Pope Francis' U.S. itinerary this week features sinfully little golf.
Joe Raedle / Getty Images
By Josh Sens
Tuesday, September 22, 2015

When Pope Francis pays his first-ever visit to the United States this week, he’ll make stops in Washington, D.C., New York City and Philadelphia, but alas there are no signs of Congressional, Bethpage Black or Pine Valley on his itinerary. (Blasphemous, right?) We get it. His Holiness is a busy man with a packed agenda. Still, if there’s any flexibility on his calendar, we’d give our blessing to these nine golf venues with, um, spiritual links.

PURGATORY GOLF CLUB
NOBLESVILLE, IND.

In the ’burbs north of Indianapolis, this club takes its name from a term that refers to a kind of in-between state endured by sinners. (Or the golf equivalent of being caught between clubs.) Encircling the club logo is a Latin phrase that translates into: “Time Spent Here Will Be Time Well Rewarded.”

Purgatory Golf Club

Tenna Merchent

OAKMONT (PA.) COUNTRY CLUB

The most notorious bunker at this storied U.S. Open venue comes into play between the 3rd and 4th holes and features 12 grassy ridges that resemble church pews. They call it—get this—the Church Pews. But if your ball lands in it, you haven’t got a prayer.   

Oakmont

Larry Lambrecht

THE LINKS AT SPRING CHURCH
APOLLO, PA.

This pretty Pennsylvania course has a steeple on its logo, so the Pope could peg it on a Sunday morning without feeling like he's skipped mass. His Holiness might also want to carve out some time for Churchville Park (N.Y.) Golf Course and Priest Lake (Idaho) Golf & Tennis Club.

Links at Spring Church

Courtesy of Links at Spring Church

CYPRESS POINT CLUB
PEBBLE BEACH, CALIF.

Alister Mackenzie was the Michelangelo of golf course architecture, and Cypress Point has been called his Sistine Chapel. From this aerial shot, the 16th hole sure looks divine.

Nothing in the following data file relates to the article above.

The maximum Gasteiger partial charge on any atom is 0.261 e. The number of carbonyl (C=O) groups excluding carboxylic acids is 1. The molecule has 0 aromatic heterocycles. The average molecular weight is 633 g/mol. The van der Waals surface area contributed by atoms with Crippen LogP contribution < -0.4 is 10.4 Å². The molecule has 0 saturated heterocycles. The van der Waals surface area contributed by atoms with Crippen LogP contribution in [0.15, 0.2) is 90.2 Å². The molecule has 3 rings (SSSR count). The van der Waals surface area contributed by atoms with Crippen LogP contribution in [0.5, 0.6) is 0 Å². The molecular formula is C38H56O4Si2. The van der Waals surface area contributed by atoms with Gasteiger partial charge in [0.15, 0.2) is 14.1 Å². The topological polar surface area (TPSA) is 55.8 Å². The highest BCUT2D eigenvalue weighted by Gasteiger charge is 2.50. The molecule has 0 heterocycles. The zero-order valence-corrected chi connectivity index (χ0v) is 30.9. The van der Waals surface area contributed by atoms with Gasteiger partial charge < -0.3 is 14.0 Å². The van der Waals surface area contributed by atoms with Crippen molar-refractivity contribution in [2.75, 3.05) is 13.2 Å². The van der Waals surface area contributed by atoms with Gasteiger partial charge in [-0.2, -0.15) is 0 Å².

Cypress Point

Joann Dost

ST. ANDREWS GOLF CLUB
HASTINGS-ON-HUDSON, N.Y.

America’s oldest club dates to 1888, back when golfers played with gutta percha balls and the papacy was held by Leo XIII. The track shares a name with Scotland’s patron saint and is just 20 miles from New York City (which, should Pope Francis get thirsty, is home to a golf-themed bar named, you guessed it, St. Andrews).

AUGUSTA (GA.) NATIONAL GOLF CLUB

As a spiritual leader, you’ve got to figure Francis would feel at home at any course with an Amen Corner. But you know that fiery speech he gave on runaway capitalism, the one in which he called it the “dung of the devil”? He best not repeat it here.  

Augusta National

Tom Breazeale

THE DIVINE 9
CARSON CITY, NEV.

Carson City and the surrounding Carson Valley in Nevada market what they call the Divine 9, a cluster of nine courses all within 40 minutes of one another. Every summer, a public relations man named Phil Weidinger invites members of the golf media to tour the Divine 9 with him, hauling them around on a bus stocked with a cooler called “Chad Hartley,” named for a former Reno sportswriter who also took up a lot of space and was full of beer.

PINE VALLEY (N.J.) GOLF CLUB

The world’s top ranked track is pocked with several places that will test your faith, including a barren stretch on the 7th hole that’s known as “Hell’s half acre” and a pot-bunker on the 10th hole nicknamed the “Devil’s A-hole.” Abandon all hope ye who enter there.  

Pine Valley

Larry Lambrecht

GARDEN OF THE GODS CLUB
COLORADO SPRINGS, COLO.

As its name suggests, this 27-hole resort is a tranquil spread, set in the clean air of a lovely mountain region. Then again, when you’re really into golf, pretty much any course is heaven on earth.

Garden of the Gods Club & Resort

Courtesy of Garden of the Gods Club & Resort

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